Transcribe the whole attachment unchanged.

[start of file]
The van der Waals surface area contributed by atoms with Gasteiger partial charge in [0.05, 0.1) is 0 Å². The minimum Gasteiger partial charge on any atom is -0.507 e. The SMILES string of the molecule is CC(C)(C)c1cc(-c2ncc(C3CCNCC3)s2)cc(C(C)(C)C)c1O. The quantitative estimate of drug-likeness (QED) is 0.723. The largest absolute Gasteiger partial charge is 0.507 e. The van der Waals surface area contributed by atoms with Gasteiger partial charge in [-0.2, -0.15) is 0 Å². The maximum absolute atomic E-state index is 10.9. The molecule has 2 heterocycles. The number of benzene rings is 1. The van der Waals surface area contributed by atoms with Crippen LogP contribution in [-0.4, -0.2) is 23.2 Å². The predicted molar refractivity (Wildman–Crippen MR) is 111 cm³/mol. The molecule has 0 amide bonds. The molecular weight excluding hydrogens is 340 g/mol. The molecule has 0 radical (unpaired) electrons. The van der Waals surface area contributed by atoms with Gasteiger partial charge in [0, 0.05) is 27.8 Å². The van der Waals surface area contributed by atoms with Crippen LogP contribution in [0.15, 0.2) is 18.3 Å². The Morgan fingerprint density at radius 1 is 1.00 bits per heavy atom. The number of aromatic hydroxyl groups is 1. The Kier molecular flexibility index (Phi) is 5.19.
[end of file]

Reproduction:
The van der Waals surface area contributed by atoms with Gasteiger partial charge in [0.05, 0.1) is 0 Å². The minimum Gasteiger partial charge on any atom is -0.507 e. The SMILES string of the molecule is CC(C)(C)c1cc(-c2ncc(C3CCNCC3)s2)cc(C(C)(C)C)c1O. The quantitative estimate of drug-likeness (QED) is 0.723. The largest absolute Gasteiger partial charge is 0.507 e. The van der Waals surface area contributed by atoms with Gasteiger partial charge in [-0.2, -0.15) is 0 Å². The maximum absolute atomic E-state index is 10.9. The molecule has 2 heterocycles. The number of benzene rings is 1. The van der Waals surface area contributed by atoms with Crippen LogP contribution in [-0.4, -0.2) is 23.2 Å². The predicted molar refractivity (Wildman–Crippen MR) is 111 cm³/mol. The molecule has 0 amide bonds. The molecular weight excluding hydrogens is 340 g/mol. The molecule has 0 radical (unpaired) electrons. The van der Waals surface area contributed by atoms with Gasteiger partial charge in [0, 0.05) is 27.8 Å². The van der Waals surface area contributed by atoms with Crippen LogP contribution in [0.15, 0.2) is 18.3 Å². The Morgan fingerprint density at radius 1 is 1.00 bits per heavy atom. The number of aromatic hydroxyl groups is 1. The Kier molecular flexibility index (Phi) is 5.19.